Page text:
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2 drownings at Castlewood

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Interviews with friends of the deceased woman said that she could not swim and went out to help the younger girl when she was struggling.  Not sure why someone would be in the water if they can't swim.  Should be a requirement to graduate from elementary school or something.

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Saw the helicopters while I was in the driveway and figured we had another drowning. 

I guess this is the lady posting a live video just before it happened and I assume one of those children, so sad, definitely looks like a harmless stretch of the river. Heck, theyre not even up to the knees in the video at least... Out with the kids enjoying some river time on a Sunday, bummer all around... Sketchy stretch of river I guess, terrible. 

 

 

 

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6 hours ago, moguy1973 said:

Interviews with friends of the deceased woman said that she could not swim and went out to help the younger girl when she was struggling.  Not sure why someone would be in the water if they can't swim.  Should be a requirement to graduate from elementary school or something.

Seen that as well and thought the same thing, then what the crap were you doing in the river if you know you cannot swim? 

5 hours ago, MOFishwater said:

Saw the helicopters while I was in the driveway and figured we had another drowning. 

I guess this is the lady posting a live video just before it happened and I assume one of those children, so sad, definitely looks like a harmless stretch of the river. Heck, theyre not even up to the knees in the video at least... Out with the kids enjoying some river time on a Sunday, bummer all around... Sketchy stretch of river I guess, terrible. 

 

 

 

 

5 hours ago, moguy1973 said:

River sure is skinny and low right there currently.  Guess they just got into a bad part of it.

Bum deal for sure, does look harmless in the video as low as it is. 

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Muck is bad stuff, swimming in discolored water is always a hazard too, stepping off an unseen-unexpected  ledge would incite panic in most. 

But the WW2 hero Ira Hayes drowned in a few inches of ditch water and people have drowned in bath tubs. Death is part of living.

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Has anyone experience an "undertow"?  Can an adequate swimmer walk out into a river and be exposed to a phenomena that will cause him to drown even if he is making the proper decisions.

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21 minutes ago, David Unnerstall said:

Has anyone experience an "undertow"?  Can an adequate swimmer walk out into a river and be exposed to a phenomena that will cause him to drown even if he is making the proper decisions.

I have experienced strainers, both ones I could see and ones in the Mississippi that I couldn't.   A log underwater (that you can't see) creates a hydraulic effect that will try to suck you under.    Was always told to relax and go with it and not waste too much energy trying to fight it, but I've always been able to fight my way out.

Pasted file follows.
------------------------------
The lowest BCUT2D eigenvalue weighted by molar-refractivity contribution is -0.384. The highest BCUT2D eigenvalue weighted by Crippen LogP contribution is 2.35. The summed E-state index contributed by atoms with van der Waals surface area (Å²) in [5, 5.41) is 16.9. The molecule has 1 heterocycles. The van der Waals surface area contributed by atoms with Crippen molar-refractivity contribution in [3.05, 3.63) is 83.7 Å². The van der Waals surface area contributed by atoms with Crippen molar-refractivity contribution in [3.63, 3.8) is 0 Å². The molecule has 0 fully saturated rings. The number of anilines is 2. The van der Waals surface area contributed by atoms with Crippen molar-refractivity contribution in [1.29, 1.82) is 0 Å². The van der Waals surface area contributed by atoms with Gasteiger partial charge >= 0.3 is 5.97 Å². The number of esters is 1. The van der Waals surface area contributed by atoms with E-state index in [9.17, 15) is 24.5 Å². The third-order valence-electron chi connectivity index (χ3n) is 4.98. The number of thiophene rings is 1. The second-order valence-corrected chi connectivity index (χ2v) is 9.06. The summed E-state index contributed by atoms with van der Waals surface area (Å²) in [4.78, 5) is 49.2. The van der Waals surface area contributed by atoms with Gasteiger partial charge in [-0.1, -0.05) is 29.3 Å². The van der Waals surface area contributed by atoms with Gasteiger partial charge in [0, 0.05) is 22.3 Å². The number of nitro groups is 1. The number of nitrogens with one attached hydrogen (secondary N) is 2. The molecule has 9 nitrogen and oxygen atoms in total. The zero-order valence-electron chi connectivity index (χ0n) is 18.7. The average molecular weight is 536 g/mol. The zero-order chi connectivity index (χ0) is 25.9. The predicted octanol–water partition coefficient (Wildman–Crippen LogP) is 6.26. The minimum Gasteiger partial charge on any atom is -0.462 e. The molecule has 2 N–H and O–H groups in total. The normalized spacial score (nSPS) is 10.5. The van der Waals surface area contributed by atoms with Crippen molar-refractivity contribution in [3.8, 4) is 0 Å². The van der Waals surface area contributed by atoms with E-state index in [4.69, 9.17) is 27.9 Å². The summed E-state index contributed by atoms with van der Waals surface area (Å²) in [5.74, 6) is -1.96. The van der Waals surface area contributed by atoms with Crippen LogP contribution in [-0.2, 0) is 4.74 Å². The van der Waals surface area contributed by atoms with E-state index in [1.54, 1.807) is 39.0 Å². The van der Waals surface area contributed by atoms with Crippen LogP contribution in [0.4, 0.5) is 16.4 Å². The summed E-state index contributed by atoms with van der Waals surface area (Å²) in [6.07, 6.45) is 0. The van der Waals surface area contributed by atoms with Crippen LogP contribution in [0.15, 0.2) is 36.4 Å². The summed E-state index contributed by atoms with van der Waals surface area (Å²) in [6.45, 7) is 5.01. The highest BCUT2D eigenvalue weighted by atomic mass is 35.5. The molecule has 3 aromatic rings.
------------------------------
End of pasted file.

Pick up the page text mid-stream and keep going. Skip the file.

I always worry about fishing line (especially braid) when swimming in our lakes and rivers.  There's tons of that stuff out there.  

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Wrench is spot on with what they say you SHOULD do.  The only problem is the brain doesn't work that way.  As a competitive swimmer and experienced open water Lifeguard for most of my life, I can tell you it still scares the monkey dodo out of you regardless of your experience.  You just never have a clue what is going on under the water especially in murky current like the Meramec.  

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20 hours ago, David Unnerstall said:

Has anyone experience an "undertow"?  Can an adequate swimmer walk out into a river and be exposed to a phenomena that will cause him to drown even if he is making the proper decisions.

If it's strong enough it will pull you under, even with a life preserver you may have to work at it to keep your head above water.  As stated above the best thing is to go with it and work your way out...problem is in our rivers around here there's logs, rock,  muck, and other things that people tend to get wedged or stuck in.  

 

Was researching other drownings in the Meramec and came across this article from 2011:

https://www.stltoday.com/news/local/metro/fifth-drowning-in-three-weeks-in-meramec-river/article_234d530d-5489-5e20-a25d-b10a86e773fb.html

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While the Meramec is full of snags and hidden under-water dangers, just like any other rivers of similar size flow . . . . I'm guessing that out of the 14 drownings that occurred there at Castlewood . . . . . at least 12 were people who didn't know how to swim.  They see people wading ankle and waist deep and think they are safe.  They get a little bit overconfident and wade further downstream and then hit some loose gravel at a drop-off ledge . . . . their footing gives and slides out from under them, and panic ensues.  Someone who also cannot swim attempts to rescue and they drown as well.  Probably not entangled in a strainer at that spot, but I'm just guessing.

 

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